On the very day that the New York Times reported that the Israeli military had demolished the homes of Palestinians in the Jordan Valley in order to clear the area to consolidate Israeli control, that very same military was being rebuffed in its efforts to remove an illegal Jewish settler outpost in that very same occupied West Bank. There were also reports of violent settlers running amok in the West Bank committing violence against Palestinians and Israeli military personnel, and other news accounts of thousands of extremist rabbis demonstrating outside of Israel's Supreme Court in opposition to government efforts to silence one of their leaders. He had been arrested for advocating violence against Palestinians (maintaining, for example, that it was acceptable to kill innocent Palestinian children before they grew to adulthood and became a real threat to Jews). These incidents combined, demonstrate, in a nutshell, why I have lost confidence in the so-called "peace process" and current U.S. peacemaking efforts.
While Israel continues to oppress and humiliate Palestinians, and while extremist Israeli settlers continue to run roughshod over both Palestinians and the Israeli military, it just seems downright short-sighted and silly for the U.S. to have nothing more interesting to offer than their lame mantra that "parties need to return to the negotiating table." And yet that is about all they have to offer at this point -- with results no more promising now than they have been for the past few decades.
As it currently stands, the Israeli-Palestinian problem is too big and too deep to be solved by pretending that simple negotiations can fix things. Neither side is in a position to negotiate, and the U.S. team doesn't appear to have a creative thought that can help change this situation.
Israeli politics have moved decidedly to the right. With a half million settlers in the West Bank (many of them armed to the teeth and ideologically committed to stay on "their land" no matter what deal their government might sign with the Palestinians) the Israeli government not only has no interest in finding a solution that would be fair to the Palestinians, I'm not convinced that they could or would muster up the resolve to convince their hard-line public to accept even an unfair settlement with the Palestinians.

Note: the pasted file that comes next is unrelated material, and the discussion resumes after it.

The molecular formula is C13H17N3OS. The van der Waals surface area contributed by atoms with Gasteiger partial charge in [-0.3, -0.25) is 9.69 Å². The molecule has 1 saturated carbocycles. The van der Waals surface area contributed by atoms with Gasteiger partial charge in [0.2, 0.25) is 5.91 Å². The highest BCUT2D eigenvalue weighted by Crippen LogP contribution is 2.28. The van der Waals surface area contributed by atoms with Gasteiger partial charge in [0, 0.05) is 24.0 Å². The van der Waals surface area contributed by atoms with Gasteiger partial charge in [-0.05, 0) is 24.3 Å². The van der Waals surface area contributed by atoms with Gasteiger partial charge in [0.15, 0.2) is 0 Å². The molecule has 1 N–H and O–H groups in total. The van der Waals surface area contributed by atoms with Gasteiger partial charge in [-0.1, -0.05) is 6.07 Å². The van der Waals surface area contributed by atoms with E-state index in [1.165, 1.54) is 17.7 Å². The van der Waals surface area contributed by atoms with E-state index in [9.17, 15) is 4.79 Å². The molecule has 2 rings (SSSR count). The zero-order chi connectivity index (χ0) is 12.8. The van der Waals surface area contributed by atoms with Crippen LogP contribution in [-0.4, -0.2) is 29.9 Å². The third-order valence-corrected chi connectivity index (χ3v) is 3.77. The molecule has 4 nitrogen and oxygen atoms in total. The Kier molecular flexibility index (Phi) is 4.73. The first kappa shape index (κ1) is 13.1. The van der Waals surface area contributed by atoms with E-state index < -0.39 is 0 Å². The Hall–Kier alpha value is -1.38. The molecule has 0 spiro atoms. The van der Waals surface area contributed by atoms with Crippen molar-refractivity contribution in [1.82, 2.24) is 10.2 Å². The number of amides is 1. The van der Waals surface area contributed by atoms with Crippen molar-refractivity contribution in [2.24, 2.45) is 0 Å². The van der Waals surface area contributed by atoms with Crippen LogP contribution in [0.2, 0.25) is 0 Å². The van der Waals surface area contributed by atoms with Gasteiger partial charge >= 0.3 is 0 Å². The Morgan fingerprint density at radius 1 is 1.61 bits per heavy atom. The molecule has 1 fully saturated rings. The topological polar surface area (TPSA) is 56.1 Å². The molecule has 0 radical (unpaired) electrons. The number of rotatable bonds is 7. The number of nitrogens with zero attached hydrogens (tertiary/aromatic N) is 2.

The Israelis have become used to having their way with the Palestinians and know that no one, including their patron and protector, the U.S., will do anything to stop them. For their part, the Palestinians have no real leverage to stop Israeli behaviors and they are, therefore, in no position to negotiate with their dominant occupier and oppressor. The Palestinian leadership is fragmented, and their body politic is divided. Gaza is isolated and under a blockade, while the West Bank is also under complete Israeli control and has become dependent on the largess of international donors.
Just a few weeks ago we had a glimmer of hope that the Palestinians were ready to take steps to alter this stagnant situation. The major Palestinian factions were reconciling and their leadership was ready to directly challenge Israel and the United States by demanding that the UN vote on Palestinian Statehood. But with the U.S. and Israel opposed to Palestinian unity and a United Nations vote, pushing the Palestinians to stop both efforts, and the Palestinian factions unable to agree even on a temporary government, hopes have dimmed.
It is not that a UN vote, by itself, would create a state, or that Palestinian unity would, by itself, bring peace. Neither are silver bullets. Healing the fractured Palestinian polity is quite simply a necessity so that the Palestinian Authority can be seen to represent its entire constituency. The push for a UN vote, on the other hand, is an important effort by the Palestinians to buttress their position vis-a-vis the Israelis with leverage from the international community (much in the same way that the Israelis buttress theirs with votes from the U.S. Congress).
What made both of these two Palestinian initiatives more desirable than the lame U.S. efforts to restart talks is that the Palestinian steps were attempts at juggling the equation, while simply restarting talks does nothing but bring together the parties, as they are, to talk about a situation the Israelis don't really want to change and the Palestinians are powerless to change.
If there is to be Israeli-Palestinian peace, the current dynamics at work in Israeli and Palestinian societies and in the Israeli-Palestinian relationship must be changed. That will require strategic thinking and a willingness to shake thing up, especially in Israel. Both Israel's sense of entitlement and its ability to operate with impunity must be ended. And the Palestinians must feel supported, empowered and responsible for their own destiny.
Palestinian unity, the political boost that would come from a strong UN vote, and an expanded mass non-violent resistance effort in the occupied territories, just might help to do the trick. It would give the Palestinians a much needed shot in the arm and it would force the Israelis to debate and rethink their policies and the costs associated with their behaviors. On the other hand, listening to the U.S. and backing away from reconciliation, and dropping the UN vote (in much the same way the PA listened to the U.S. and initially dropped the UN human rights report on the Gaza War) would be devastating to the Palestinian leadership, would only serve to further embolden Israeli hardliners, and would, in the end, make peace even more remote than it is today.
Dr. James J. Zogby is the author of Arab Voices: What They Are Saying to Us, and Why it Matters (Palgrave Macmillan, October 2010) and the founder and president of the Arab American Institute (AAI), a Washington, D.C.-based organization which serves as the political and policy research arm of the Arab American community.